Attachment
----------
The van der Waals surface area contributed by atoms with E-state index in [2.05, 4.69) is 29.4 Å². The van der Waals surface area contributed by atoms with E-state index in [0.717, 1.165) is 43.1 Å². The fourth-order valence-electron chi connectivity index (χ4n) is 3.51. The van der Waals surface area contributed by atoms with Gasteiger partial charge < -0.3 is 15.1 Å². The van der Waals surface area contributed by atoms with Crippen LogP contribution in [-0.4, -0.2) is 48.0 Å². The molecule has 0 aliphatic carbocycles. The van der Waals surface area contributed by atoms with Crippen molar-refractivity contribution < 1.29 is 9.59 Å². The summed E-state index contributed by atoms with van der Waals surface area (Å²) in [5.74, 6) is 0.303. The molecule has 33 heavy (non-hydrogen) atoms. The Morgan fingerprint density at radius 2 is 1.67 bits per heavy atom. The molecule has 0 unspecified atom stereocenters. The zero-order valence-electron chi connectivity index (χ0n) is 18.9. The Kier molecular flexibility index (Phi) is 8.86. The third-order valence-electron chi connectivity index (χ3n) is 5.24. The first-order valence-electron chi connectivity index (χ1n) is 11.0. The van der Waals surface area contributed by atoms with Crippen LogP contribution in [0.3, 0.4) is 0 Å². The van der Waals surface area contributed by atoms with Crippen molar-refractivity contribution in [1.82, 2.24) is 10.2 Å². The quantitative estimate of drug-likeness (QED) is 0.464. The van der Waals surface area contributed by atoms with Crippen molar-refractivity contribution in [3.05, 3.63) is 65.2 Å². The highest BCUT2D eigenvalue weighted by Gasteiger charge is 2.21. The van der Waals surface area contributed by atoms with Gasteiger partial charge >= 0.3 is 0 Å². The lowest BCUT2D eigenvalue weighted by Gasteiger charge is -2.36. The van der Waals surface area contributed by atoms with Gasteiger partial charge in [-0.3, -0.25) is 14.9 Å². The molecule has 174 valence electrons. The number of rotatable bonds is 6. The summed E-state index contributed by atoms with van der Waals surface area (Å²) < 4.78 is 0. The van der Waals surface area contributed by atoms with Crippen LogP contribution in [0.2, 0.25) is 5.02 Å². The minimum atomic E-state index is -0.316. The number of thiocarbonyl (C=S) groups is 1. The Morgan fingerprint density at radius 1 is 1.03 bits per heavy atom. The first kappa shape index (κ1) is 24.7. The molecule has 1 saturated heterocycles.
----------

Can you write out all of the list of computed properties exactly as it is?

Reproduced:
The van der Waals surface area contributed by atoms with E-state index in [2.05, 4.69) is 29.4 Å². The van der Waals surface area contributed by atoms with E-state index in [0.717, 1.165) is 43.1 Å². The fourth-order valence-electron chi connectivity index (χ4n) is 3.51. The van der Waals surface area contributed by atoms with Gasteiger partial charge < -0.3 is 15.1 Å². The van der Waals surface area contributed by atoms with Crippen LogP contribution in [-0.4, -0.2) is 48.0 Å². The molecule has 0 aliphatic carbocycles. The van der Waals surface area contributed by atoms with Crippen molar-refractivity contribution < 1.29 is 9.59 Å². The summed E-state index contributed by atoms with van der Waals surface area (Å²) in [5.74, 6) is 0.303. The molecule has 33 heavy (non-hydrogen) atoms. The Morgan fingerprint density at radius 2 is 1.67 bits per heavy atom. The molecule has 0 unspecified atom stereocenters. The zero-order valence-electron chi connectivity index (χ0n) is 18.9. The Kier molecular flexibility index (Phi) is 8.86. The third-order valence-electron chi connectivity index (χ3n) is 5.24. The first-order valence-electron chi connectivity index (χ1n) is 11.0. The van der Waals surface area contributed by atoms with Crippen LogP contribution in [0.3, 0.4) is 0 Å². The van der Waals surface area contributed by atoms with Crippen molar-refractivity contribution in [1.82, 2.24) is 10.2 Å². The quantitative estimate of drug-likeness (QED) is 0.464. The van der Waals surface area contributed by atoms with Crippen molar-refractivity contribution in [3.05, 3.63) is 65.2 Å². The highest BCUT2D eigenvalue weighted by Gasteiger charge is 2.21. The van der Waals surface area contributed by atoms with Gasteiger partial charge >= 0.3 is 0 Å². The lowest BCUT2D eigenvalue weighted by Gasteiger charge is -2.36. The van der Waals surface area contributed by atoms with Gasteiger partial charge in [-0.3, -0.25) is 14.9 Å². The molecule has 174 valence electrons. The number of rotatable bonds is 6. The summed E-state index contributed by atoms with van der Waals surface area (Å²) < 4.78 is 0. The van der Waals surface area contributed by atoms with Crippen LogP contribution in [0.2, 0.25) is 5.02 Å². The minimum atomic E-state index is -0.316. The number of thiocarbonyl (C=S) groups is 1. The Morgan fingerprint density at radius 1 is 1.03 bits per heavy atom. The first kappa shape index (κ1) is 24.7. The molecule has 1 saturated heterocycles.